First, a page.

What do you think are the biggest challenges as well as positive aspects of being a male Head in an all girls’ senior school?

Actually, I think it can be quite powerful being a male head in an all girls’ school. Men can be feminist too; they can believe in equal rights and want to promote women’s equality. Just the other day I was teaching a ‘Thrive’ lesson on the advertising industry; we discussed how airbrushed the images of women often are, particularly in cosmetics and fashion ads, and how that insidiously stresses the importance of beauty while at the same time presenting an unattainable image of it, which is very damaging to girls growing up. These points, coming from a man, may perhaps even have had more impact than from a woman. In the same way, during our failure week, I talked to them about when I got things wrong in my life, when I didn’t get that job, when I made a stupid mistake. The message that failing and being vulnerable is ok and is part of life is a message that can sometimes be more powerful when coming from men, who stereotypically are always meant to talk themselves up and put a brave face on things.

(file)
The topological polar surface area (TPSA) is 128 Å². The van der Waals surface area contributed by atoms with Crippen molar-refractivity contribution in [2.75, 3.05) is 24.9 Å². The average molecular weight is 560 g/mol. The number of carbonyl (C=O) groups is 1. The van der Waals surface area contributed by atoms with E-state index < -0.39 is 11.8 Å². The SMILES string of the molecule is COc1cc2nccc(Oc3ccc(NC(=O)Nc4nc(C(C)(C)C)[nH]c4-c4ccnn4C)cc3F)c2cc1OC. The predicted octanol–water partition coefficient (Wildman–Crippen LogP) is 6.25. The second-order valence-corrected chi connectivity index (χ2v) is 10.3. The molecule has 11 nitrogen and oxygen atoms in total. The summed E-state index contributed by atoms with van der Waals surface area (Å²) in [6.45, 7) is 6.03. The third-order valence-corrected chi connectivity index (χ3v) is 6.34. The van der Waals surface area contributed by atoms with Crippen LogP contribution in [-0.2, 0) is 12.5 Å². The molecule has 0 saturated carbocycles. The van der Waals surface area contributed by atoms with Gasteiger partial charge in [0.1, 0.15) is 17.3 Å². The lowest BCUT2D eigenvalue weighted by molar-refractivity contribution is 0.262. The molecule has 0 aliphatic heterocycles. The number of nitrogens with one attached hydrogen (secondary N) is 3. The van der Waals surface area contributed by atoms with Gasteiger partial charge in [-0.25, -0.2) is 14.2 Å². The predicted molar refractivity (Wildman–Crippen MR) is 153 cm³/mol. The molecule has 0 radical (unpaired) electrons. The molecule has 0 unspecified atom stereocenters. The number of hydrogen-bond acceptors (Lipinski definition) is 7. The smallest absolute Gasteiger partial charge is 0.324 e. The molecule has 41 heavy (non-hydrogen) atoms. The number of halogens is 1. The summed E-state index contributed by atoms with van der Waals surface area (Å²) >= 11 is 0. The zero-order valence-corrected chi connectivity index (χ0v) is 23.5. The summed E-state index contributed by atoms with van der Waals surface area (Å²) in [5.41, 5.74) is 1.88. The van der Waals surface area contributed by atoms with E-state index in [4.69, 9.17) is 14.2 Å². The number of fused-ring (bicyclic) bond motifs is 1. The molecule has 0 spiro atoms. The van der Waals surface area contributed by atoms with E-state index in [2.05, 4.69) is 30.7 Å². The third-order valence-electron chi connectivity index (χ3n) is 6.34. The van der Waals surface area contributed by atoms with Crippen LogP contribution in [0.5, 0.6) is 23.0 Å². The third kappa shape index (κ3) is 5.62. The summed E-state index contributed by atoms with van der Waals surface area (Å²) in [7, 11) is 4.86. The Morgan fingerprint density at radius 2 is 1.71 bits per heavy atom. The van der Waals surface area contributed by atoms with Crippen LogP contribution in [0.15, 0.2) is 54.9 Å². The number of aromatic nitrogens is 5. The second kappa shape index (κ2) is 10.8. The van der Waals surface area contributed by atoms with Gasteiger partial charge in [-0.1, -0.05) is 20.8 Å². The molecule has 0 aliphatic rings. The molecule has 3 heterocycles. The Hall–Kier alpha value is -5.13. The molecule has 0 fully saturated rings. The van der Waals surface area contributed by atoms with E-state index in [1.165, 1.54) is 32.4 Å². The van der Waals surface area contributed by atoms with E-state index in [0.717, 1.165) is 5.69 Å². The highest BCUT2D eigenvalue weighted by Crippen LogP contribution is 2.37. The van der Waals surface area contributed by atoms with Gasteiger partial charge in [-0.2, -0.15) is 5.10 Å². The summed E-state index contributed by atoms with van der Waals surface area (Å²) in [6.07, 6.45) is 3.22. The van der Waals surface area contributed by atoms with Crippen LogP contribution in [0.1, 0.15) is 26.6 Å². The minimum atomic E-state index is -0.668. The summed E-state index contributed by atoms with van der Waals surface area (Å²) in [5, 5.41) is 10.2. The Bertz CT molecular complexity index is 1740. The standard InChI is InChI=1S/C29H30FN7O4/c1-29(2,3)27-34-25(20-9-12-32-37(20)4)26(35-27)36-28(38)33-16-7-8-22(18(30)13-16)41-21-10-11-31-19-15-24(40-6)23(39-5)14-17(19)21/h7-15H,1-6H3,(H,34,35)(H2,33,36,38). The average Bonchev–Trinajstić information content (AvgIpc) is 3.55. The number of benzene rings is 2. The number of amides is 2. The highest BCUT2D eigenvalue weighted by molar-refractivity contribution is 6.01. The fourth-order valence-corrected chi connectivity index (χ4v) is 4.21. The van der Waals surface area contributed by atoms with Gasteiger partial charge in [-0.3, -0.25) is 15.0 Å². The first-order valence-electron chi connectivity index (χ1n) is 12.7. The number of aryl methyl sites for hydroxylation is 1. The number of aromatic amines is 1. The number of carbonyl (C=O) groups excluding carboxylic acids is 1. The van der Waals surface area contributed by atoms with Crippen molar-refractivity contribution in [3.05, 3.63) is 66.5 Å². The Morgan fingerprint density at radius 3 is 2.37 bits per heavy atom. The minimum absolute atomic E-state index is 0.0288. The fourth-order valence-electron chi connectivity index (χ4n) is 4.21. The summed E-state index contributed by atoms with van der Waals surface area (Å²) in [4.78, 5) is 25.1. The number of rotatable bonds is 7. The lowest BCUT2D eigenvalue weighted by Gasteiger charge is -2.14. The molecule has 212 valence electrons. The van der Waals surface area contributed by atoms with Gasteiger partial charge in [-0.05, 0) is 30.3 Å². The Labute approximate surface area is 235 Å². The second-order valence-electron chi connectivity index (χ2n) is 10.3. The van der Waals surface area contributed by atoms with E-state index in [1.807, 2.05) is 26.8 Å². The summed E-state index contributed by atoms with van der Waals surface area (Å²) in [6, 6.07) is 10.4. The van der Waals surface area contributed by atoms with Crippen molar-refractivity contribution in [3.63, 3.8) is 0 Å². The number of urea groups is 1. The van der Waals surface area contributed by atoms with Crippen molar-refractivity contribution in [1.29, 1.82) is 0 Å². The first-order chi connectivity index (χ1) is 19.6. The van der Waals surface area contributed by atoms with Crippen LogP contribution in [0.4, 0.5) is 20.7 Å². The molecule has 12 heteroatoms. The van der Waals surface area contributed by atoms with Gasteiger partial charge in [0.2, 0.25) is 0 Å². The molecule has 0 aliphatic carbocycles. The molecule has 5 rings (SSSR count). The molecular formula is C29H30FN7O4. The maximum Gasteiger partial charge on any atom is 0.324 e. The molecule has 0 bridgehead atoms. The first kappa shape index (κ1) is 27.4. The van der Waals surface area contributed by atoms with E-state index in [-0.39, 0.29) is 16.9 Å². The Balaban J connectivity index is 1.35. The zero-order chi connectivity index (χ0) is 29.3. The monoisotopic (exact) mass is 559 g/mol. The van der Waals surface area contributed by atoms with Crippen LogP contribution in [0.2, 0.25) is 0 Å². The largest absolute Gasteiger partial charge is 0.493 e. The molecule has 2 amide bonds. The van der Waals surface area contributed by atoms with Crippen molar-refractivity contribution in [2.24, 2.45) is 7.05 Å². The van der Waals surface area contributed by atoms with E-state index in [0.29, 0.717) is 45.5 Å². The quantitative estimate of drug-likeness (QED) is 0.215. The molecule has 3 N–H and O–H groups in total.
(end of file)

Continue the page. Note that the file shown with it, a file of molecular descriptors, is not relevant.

Alessandra is a co-founder of Magus Education. She is a Bocconi alumna and worked for more than a decade in the City. She writes about all education matters and has a keen interest in educational psychology.